Are HRDs more effective after a stint in the wider business?

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Are HRDs more effective after a stint in the wider business?

 
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Exposure to a range of business functions may benefit the individual and organisation, making for better equipped HR and business leaders. Page Executive’s HR practice explores further.

The standard route to the number one HR role is fairly straightforward; work your way up through the ranks from HR adviser, with some time spent in an HR specialism like ER or reward, gain line management experience and impress the big bosses while doing it all. But would, say, a couple of years in a business unit leadership role or a secondment to the finance department not only equip HR execs better for HR leadership roles, but potentially for overall business leadership positions too? The lack of HR representation at the highest levels, and suggested reasons why, are well documented. Is it simply because HRDs don’t want the role or because they lack the required commercial and financial nous? If HR execs don’t aspire to business leadership, that’s an individual choice, but if their route to the top is blocked by a perceived lack of wider business awareness, could this be addressed by a formalised programme of exposure?

The benefits of wider organisational exposure
“A broader background allows you to understand problems from more than one angle. It encourages a breadth of thinking and enables people to understand how to get things done more effectively,” according to Lorna Clarkson, HR transformation consultant at TFL who previously held a variety of different functional roles within Royal Mail including senior marketing, innovation and HR roles. Richard Burdon, HR director - corporate at the BBC whose background includes business systems and marketing exposure, extrapolates: “But it’s not just about doing a non-HR role; you need to perform a line management position. Don’t get involved in a stand-alone role or project-based work. It’s when you step into a line management role outside of HR that this wider exposure becomes really valuable, when you need HR’s support as a manager.” It was the initial move from HR to another business function that caused Richard to first see the value in such a move. His perception was that his HR function was doing a great job, but looking at it from outside of the function didn’t present the same view. “It’s important to work in a line management role and go and be a client of HR. You can’t perceive the real issues unless you’re a client,” he said. Additional benefits to the organisation of facilitating cross-functional exposure can include:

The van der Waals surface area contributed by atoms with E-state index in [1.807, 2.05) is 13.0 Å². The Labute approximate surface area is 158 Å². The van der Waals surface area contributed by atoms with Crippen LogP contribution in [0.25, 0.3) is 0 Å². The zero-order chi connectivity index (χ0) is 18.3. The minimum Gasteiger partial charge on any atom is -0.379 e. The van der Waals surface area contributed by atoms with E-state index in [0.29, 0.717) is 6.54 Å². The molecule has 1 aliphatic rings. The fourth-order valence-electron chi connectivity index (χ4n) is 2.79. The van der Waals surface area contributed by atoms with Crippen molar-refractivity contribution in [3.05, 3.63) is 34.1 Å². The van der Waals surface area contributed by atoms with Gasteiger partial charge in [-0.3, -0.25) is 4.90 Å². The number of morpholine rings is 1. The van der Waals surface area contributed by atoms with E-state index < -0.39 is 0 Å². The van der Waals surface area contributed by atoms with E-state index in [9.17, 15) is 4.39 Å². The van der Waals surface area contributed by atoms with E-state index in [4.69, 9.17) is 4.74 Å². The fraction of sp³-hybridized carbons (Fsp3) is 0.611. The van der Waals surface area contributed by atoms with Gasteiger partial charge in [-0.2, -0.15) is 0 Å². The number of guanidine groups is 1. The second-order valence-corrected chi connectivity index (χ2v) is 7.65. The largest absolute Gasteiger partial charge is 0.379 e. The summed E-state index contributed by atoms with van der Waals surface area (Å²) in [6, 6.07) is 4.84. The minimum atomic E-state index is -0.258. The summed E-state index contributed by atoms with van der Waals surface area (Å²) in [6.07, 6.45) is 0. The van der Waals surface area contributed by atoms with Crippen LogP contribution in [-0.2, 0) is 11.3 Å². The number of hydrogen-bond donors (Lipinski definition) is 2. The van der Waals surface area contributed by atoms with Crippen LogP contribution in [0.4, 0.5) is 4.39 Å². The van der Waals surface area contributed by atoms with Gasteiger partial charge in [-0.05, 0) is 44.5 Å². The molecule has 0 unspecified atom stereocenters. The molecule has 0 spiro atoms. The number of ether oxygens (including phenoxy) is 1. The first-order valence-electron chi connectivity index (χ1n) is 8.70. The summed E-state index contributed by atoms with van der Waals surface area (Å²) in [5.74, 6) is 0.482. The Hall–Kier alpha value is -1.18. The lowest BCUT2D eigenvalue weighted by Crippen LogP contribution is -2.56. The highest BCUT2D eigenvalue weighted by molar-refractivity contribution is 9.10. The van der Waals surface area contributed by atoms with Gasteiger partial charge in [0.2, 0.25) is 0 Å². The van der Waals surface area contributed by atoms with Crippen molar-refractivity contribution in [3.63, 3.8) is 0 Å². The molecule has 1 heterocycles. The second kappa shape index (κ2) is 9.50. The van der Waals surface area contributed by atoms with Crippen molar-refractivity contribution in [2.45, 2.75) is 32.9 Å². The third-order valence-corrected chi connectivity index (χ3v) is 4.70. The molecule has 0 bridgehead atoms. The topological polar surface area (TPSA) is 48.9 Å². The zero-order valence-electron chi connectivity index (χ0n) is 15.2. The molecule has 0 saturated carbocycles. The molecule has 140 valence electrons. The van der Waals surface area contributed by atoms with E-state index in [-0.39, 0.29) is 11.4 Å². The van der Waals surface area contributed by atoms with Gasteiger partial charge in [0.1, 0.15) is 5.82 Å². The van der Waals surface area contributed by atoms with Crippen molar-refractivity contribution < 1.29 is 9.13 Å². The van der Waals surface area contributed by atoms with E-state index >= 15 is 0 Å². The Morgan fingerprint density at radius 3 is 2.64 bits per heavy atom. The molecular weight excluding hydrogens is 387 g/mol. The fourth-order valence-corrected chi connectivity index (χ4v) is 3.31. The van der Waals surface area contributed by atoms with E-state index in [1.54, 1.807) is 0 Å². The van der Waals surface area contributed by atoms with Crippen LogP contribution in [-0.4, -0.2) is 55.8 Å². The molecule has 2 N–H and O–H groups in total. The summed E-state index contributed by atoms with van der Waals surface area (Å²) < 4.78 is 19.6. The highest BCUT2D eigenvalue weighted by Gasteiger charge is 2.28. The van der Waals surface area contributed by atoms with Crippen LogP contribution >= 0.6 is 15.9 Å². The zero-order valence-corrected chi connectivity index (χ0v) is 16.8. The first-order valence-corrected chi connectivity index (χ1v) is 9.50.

• New viewpoints: HR leaders have first-hand knowledge of the complexities of the whole organisation and can add a valuable differing viewpoint to the new departments in which they operate.
• Commercial awareness: HR functions operate best when their priority is the business first, HR second. By HR leadership gaining hands-on exposure to P&L, financial processes etc, not only to they develop their own commercial skill set, but develop first-hand knowledge of the broader business agenda.
• Greater understanding of HR: Likewise, line managers spending time in an HR role would only boost their understanding of the value of the function to the overall organisation.
• Succession planning: If an organisation is growing rapidly or going through challenges, there is a group of employees able to turn their hand to more than one function, allowing risk to be managed more effectively.